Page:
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- My Turn -

That Lovely Southern Accent

By Emory Jones
Cleveland, Ga.


I read in the Wall Street Journal no less that a few evidently misguided Southerners are paying good money to learn how to lose their Southern accents.

Now, I could understand spending money to get one, but the other way around? I tell you what! The article quoted an Atlanta fellow caught up in this foolishness as saying, “Well, with a Southern accent, it’s hard to make a good first impression.”

Goodness gracious alive! A good first impression on who? (I know that should be whom, but whom doesn’t hit it hard enough).

I believe the late, great Mr. Lewis Grizzard had it about right when he said, “Anyone who is blessed with a Southern accent and wants to change it ought to be flogged.” I agree from the bottom up.

Sure, we Southerners are a little distinctive about how we use the language, but that’s not a bad thing. In fact, it’s a melodious, charming and, in my opinion, darn wonderful thing. Why, down here, we’ll name a dog Rooster, and a cat – well, we don’t always name cats – but when we do, it’s usually a humdinger. In fact, I think my grandmother had a cat named Humdinger. Or maybe that was a gun. Heck, we’ll name our cars if you don’t watch us.

We mash elevator buttons instead of pushing them. We make your picture while other folks take it, and to us, every soft drink is a Co-Cola – even if the can says Pepsi. I can see how someone not accustomed to it might be put off the first time one of us offers to carry him or her to the store. (And we can say just about anything, as long as we start or end it with “Bless his heart”).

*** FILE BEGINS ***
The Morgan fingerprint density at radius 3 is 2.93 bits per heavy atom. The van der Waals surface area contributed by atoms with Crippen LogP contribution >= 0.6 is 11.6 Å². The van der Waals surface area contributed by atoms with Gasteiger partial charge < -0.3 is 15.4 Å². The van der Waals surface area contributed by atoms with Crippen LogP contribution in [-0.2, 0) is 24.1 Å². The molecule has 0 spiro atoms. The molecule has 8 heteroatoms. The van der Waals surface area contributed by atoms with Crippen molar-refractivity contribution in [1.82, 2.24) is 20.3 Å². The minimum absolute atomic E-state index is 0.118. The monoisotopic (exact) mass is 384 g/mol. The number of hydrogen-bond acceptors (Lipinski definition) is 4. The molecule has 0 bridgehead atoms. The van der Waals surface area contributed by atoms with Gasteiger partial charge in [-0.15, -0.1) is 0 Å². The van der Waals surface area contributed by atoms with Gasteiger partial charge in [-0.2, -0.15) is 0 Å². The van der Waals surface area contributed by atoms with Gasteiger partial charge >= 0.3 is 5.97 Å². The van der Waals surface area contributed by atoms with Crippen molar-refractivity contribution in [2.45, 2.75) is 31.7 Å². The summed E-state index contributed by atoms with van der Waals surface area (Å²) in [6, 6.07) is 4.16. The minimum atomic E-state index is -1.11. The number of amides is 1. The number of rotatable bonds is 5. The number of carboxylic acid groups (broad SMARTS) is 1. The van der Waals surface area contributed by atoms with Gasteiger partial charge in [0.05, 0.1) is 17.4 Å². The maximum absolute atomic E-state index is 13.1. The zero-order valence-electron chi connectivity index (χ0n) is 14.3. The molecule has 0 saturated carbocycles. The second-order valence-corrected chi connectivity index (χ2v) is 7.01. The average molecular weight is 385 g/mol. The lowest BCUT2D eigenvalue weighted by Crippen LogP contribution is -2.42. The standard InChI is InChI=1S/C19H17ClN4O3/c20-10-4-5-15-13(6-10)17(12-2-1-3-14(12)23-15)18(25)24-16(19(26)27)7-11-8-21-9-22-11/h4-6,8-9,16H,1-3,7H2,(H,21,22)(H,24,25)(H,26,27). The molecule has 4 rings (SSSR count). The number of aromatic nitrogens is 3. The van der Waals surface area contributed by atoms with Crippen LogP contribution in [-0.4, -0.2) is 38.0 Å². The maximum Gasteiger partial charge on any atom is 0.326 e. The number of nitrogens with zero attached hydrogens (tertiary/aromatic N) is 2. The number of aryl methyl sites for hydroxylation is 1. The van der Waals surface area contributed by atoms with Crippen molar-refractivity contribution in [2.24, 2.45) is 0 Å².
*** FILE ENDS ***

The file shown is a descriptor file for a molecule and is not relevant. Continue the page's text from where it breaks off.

We like to dress up speech, so we describe spring water as “tooth-cracking cold” and a passed-on possum as “graveyard dead.” We’re a polite people for the most part and “Don’t sass your Mama” are the first words many of us hear. And Elvis was right; “ma’am” and “sir” really do belong behind “yes” and “no.” By the way, we wave a lot too – even if we don’t know you, we’ll wave at you.

Y’all is the word people from “far off,” and especially people from Hollywood, use when they want to imitate us. But after 50 years of counterfeit accents, the movie and television folks still don’t get it that you don’t use y’all when you’re talking to just one person! I’m not sure they even want to get our dialect down. I mean, Julia Roberts is a Georgia girl, but the way they had her talking in Steel Magnolias was downright disturbing, bless her heart.

The folks who know about these things tell me there are actually more than 100 different Southern dialects. I don’t doubt it. We Appalachian mountain folks have our own special twang, and while they sound very pleasant, I think only a Virginian can truly understand another Virginian.

But no matter which Southern accent you have, it puts you in some mighty fine company. Folks like Thomas Jefferson, William Faulkner, Will Rogers, Sergeant York, Billy Graham, George Washington, Charlie Daniels and a lot of cotton farmers, to name a few.

Of course, our speech has undergone changes lately, and the two main reasons for that are AC and TV. The first one took us off the front porch and the second, away from the kitchen table. But that doesn’t mean we’re sounding precisely like the rest of the country. Not yet at least.

So don’t go lettin’ those “accent reduction” courses get your goat. I expect the move to sign up for such foolishness will be about as slow as molasses in January. But if you happen to know someone who’s fixing to take one, well for Heaven’s sake, just let ‘em have at it.

Then maybe they can get a job with the folks who make that Pepsi brand of Co-Cola.

– Emory Jones, Cleveland, Ga.
emory@emoryjonesllc.com


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